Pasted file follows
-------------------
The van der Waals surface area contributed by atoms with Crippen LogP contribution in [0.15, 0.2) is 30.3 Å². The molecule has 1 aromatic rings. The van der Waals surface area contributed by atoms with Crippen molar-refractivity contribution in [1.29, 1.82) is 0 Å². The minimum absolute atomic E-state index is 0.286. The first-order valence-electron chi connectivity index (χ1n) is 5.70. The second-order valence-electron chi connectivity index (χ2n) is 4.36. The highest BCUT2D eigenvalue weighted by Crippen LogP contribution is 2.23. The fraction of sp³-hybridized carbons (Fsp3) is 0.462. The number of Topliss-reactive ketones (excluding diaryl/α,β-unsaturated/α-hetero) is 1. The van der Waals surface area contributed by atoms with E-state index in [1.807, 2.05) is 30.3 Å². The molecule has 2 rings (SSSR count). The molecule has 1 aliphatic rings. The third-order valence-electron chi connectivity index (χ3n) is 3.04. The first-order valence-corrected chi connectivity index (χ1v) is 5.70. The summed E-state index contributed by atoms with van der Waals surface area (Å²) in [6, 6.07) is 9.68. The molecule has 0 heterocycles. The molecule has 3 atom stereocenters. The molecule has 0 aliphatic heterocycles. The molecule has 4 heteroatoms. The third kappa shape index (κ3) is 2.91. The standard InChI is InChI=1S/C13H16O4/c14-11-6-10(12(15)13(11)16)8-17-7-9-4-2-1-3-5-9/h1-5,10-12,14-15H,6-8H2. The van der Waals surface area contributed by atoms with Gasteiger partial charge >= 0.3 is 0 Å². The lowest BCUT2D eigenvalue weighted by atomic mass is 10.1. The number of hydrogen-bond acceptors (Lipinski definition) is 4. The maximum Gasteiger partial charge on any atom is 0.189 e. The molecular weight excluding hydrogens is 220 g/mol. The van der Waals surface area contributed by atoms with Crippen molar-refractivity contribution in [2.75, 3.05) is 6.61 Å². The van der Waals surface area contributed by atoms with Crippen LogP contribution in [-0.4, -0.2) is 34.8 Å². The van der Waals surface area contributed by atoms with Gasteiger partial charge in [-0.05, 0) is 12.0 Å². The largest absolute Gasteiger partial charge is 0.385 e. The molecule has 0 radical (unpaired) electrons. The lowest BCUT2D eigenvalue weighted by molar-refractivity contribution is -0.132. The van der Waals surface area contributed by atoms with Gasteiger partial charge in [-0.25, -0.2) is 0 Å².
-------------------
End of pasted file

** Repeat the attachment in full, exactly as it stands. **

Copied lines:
The van der Waals surface area contributed by atoms with Crippen LogP contribution in [0.15, 0.2) is 30.3 Å². The molecule has 1 aromatic rings. The van der Waals surface area contributed by atoms with Crippen molar-refractivity contribution in [1.29, 1.82) is 0 Å². The minimum absolute atomic E-state index is 0.286. The first-order valence-electron chi connectivity index (χ1n) is 5.70. The second-order valence-electron chi connectivity index (χ2n) is 4.36. The highest BCUT2D eigenvalue weighted by Crippen LogP contribution is 2.23. The fraction of sp³-hybridized carbons (Fsp3) is 0.462. The number of Topliss-reactive ketones (excluding diaryl/α,β-unsaturated/α-hetero) is 1. The van der Waals surface area contributed by atoms with E-state index in [1.807, 2.05) is 30.3 Å². The molecule has 2 rings (SSSR count). The molecule has 1 aliphatic rings. The third-order valence-electron chi connectivity index (χ3n) is 3.04. The first-order valence-corrected chi connectivity index (χ1v) is 5.70. The summed E-state index contributed by atoms with van der Waals surface area (Å²) in [6, 6.07) is 9.68. The molecule has 0 heterocycles. The molecule has 3 atom stereocenters. The molecule has 0 aliphatic heterocycles. The molecule has 4 heteroatoms. The third kappa shape index (κ3) is 2.91. The standard InChI is InChI=1S/C13H16O4/c14-11-6-10(12(15)13(11)16)8-17-7-9-4-2-1-3-5-9/h1-5,10-12,14-15H,6-8H2. The van der Waals surface area contributed by atoms with Gasteiger partial charge >= 0.3 is 0 Å². The lowest BCUT2D eigenvalue weighted by atomic mass is 10.1. The number of hydrogen-bond acceptors (Lipinski definition) is 4. The maximum Gasteiger partial charge on any atom is 0.189 e. The molecular weight excluding hydrogens is 220 g/mol. The van der Waals surface area contributed by atoms with Crippen molar-refractivity contribution in [2.75, 3.05) is 6.61 Å². The van der Waals surface area contributed by atoms with Crippen LogP contribution in [-0.4, -0.2) is 34.8 Å². The van der Waals surface area contributed by atoms with Gasteiger partial charge in [-0.05, 0) is 12.0 Å². The largest absolute Gasteiger partial charge is 0.385 e. The molecule has 0 radical (unpaired) electrons. The lowest BCUT2D eigenvalue weighted by molar-refractivity contribution is -0.132. The van der Waals surface area contributed by atoms with Gasteiger partial charge in [-0.25, -0.2) is 0 Å².